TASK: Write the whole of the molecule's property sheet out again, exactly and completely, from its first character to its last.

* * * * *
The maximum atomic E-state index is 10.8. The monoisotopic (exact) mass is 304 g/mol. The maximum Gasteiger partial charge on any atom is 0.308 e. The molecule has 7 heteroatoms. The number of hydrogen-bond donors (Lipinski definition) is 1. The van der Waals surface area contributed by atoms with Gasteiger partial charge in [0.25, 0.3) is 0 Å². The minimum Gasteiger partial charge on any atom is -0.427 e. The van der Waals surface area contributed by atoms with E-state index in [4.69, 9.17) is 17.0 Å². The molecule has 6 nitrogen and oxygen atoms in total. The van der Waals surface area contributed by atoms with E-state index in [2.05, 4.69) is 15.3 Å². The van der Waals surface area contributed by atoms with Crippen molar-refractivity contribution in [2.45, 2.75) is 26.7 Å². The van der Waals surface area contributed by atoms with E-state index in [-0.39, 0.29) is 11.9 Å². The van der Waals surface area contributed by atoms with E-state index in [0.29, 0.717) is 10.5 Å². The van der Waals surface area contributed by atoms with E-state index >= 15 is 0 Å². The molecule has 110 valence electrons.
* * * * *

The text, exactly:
The maximum atomic E-state index is 10.8. The monoisotopic (exact) mass is 304 g/mol. The maximum Gasteiger partial charge on any atom is 0.308 e. The molecule has 7 heteroatoms. The number of hydrogen-bond donors (Lipinski definition) is 1. The van der Waals surface area contributed by atoms with Gasteiger partial charge in [0.25, 0.3) is 0 Å². The minimum Gasteiger partial charge on any atom is -0.427 e. The van der Waals surface area contributed by atoms with E-state index in [4.69, 9.17) is 17.0 Å². The molecule has 6 nitrogen and oxygen atoms in total. The van der Waals surface area contributed by atoms with E-state index in [2.05, 4.69) is 15.3 Å². The van der Waals surface area contributed by atoms with Crippen molar-refractivity contribution in [2.45, 2.75) is 26.7 Å². The van der Waals surface area contributed by atoms with E-state index in [-0.39, 0.29) is 11.9 Å². The van der Waals surface area contributed by atoms with E-state index in [0.29, 0.717) is 10.5 Å². The van der Waals surface area contributed by atoms with E-state index >= 15 is 0 Å². The molecule has 110 valence electrons.